Appeals Tribunal revokes Stivala’s Sliema hotel permit

The Environment and Planning Review Tribunal has revoked a permit for the construction of an 11-storey hotel by developer Michael Stivala in Sliema

The Environment and Planning Review Tribunal (EPRT) has revoked a permit for the construction of an 11-storey hotel by developer Michael Stivala in Sliema.

The proposed hotel is to replace an old, derelict farmhouse standing between lower and upper Parisio street at the intersection with Triq Moroni, opposite the Villa Bonici Gardens. 

The hotel is being proposed in a part of Sliema zoned as a ‘residential area’ in the local plan, where hotels are not allowed. But the development was still approved because of a policy on ‘consolidation and regeneration initiatives’ – that gives the PA flexibility in assessing tourism development if it is compatible with the surrounding neighbourhood. 

But in its decision the Tribunal made it clear that hostels not hotels can be approved in this residential part of Sliema.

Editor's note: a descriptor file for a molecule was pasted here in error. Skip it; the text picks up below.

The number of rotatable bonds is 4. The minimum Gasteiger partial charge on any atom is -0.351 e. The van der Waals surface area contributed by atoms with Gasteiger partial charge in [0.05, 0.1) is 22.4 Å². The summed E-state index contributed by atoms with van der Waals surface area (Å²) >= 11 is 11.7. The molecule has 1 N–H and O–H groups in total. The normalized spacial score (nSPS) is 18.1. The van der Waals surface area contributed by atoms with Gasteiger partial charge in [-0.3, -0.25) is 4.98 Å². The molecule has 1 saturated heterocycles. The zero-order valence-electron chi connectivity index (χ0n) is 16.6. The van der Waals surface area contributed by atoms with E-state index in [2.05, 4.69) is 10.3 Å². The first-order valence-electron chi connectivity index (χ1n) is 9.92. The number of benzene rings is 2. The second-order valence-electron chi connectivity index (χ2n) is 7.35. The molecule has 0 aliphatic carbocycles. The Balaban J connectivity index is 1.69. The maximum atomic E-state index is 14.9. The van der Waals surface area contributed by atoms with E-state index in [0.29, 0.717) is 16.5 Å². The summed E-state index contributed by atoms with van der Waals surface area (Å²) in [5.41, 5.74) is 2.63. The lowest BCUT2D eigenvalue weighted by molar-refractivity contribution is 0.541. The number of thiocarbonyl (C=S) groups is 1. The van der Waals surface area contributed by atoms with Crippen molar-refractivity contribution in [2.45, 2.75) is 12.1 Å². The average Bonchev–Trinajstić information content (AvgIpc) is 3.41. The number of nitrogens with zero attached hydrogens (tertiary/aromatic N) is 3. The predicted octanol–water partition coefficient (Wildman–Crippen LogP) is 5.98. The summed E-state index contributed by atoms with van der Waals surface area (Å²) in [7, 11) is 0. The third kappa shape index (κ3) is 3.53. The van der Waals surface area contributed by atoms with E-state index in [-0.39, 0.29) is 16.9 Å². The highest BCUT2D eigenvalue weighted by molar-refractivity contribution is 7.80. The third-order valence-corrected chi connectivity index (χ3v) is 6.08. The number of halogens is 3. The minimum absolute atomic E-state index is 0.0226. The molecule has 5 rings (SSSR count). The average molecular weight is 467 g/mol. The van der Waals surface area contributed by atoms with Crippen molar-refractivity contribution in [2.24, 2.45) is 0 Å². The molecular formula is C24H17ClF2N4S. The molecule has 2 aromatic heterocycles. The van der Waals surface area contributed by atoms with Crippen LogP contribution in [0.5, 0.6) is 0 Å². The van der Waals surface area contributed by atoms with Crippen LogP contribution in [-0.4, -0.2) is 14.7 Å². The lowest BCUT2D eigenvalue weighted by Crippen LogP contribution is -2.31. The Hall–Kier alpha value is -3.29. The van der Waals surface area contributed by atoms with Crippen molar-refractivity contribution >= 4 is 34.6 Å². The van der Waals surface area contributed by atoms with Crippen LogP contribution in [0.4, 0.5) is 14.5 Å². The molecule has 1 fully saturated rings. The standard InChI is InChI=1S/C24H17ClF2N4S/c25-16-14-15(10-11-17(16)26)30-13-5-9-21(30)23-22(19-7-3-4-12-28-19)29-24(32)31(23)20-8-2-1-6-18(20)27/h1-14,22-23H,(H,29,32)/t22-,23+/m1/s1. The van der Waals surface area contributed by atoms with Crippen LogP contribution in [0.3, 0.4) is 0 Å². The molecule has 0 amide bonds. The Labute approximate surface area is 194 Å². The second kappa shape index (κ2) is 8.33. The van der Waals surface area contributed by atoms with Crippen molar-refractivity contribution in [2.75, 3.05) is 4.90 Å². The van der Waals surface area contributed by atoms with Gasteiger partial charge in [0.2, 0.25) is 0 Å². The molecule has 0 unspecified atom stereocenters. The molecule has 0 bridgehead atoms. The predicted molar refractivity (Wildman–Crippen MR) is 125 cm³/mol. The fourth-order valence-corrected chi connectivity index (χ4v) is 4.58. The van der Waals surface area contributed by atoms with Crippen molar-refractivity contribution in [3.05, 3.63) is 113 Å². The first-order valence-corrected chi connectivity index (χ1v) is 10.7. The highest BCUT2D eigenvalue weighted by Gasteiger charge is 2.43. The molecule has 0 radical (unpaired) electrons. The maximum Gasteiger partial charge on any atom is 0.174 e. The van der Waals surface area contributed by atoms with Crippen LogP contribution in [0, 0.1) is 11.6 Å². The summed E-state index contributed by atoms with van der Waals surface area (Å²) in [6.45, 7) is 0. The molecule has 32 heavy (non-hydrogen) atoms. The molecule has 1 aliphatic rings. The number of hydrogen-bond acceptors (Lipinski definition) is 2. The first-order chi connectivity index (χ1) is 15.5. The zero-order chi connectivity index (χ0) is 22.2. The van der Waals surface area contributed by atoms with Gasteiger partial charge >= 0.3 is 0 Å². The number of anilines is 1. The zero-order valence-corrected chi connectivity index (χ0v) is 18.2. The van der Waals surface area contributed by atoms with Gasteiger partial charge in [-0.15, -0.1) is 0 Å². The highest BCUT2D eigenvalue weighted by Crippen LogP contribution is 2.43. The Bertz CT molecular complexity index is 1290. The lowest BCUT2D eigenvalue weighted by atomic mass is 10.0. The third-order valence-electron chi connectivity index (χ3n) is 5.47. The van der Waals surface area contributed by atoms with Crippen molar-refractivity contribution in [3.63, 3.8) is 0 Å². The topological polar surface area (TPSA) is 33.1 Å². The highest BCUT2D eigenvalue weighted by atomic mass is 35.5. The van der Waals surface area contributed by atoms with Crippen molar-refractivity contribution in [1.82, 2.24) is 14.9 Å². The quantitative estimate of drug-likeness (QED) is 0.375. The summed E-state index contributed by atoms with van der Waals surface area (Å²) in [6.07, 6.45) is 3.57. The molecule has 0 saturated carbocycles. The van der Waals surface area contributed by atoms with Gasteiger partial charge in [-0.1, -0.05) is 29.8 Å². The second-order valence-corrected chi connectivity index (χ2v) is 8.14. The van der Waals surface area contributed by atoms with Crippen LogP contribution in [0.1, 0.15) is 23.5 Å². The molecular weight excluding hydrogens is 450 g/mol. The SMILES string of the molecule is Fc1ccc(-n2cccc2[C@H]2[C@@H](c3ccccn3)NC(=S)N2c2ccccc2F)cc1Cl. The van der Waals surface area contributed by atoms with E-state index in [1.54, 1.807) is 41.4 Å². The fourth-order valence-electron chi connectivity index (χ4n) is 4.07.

The EPRT noted the willingness of the developer to convert the proposed hotel into a hostel and for this reason it concluded that the PA should reassesses the application based on new plans for a hostel.

Moreover, the Tribunal also upheld the argument made by objectors that the PA was applying the wrong height limitation. While the PA insisted that the proposed 24.2m height fell in line with the height limitation in the local plan of four floors and a semi basement, the area falls in a zone where no semi basements are allowed. According to the tribunal this would translate to a height of 20.8 meters.

The successful appeal was presented by Moviment Graffitti, Arnold Cassola and several residents.

The ownership of the hotel in question was subject to unrelated court proceedings.

In September, Stivala saw his bid for a 75sq.m portion of land in question fail when it was auctioned for €9 million and bought by Carmel Buttigieg.

Buttigieg forced the auction by refusing to sell his original share in the land to Stivala.

Stivala had secured a deal with 71 out of 72 shareholders but was unable to strike a deal with Buttigieg. The issue went to court, which ordered that the land be auctioned off.

Back then Stivala made it clear that despite this setback he had not abandoned his plans for the area hinting that he intended submitting new plans.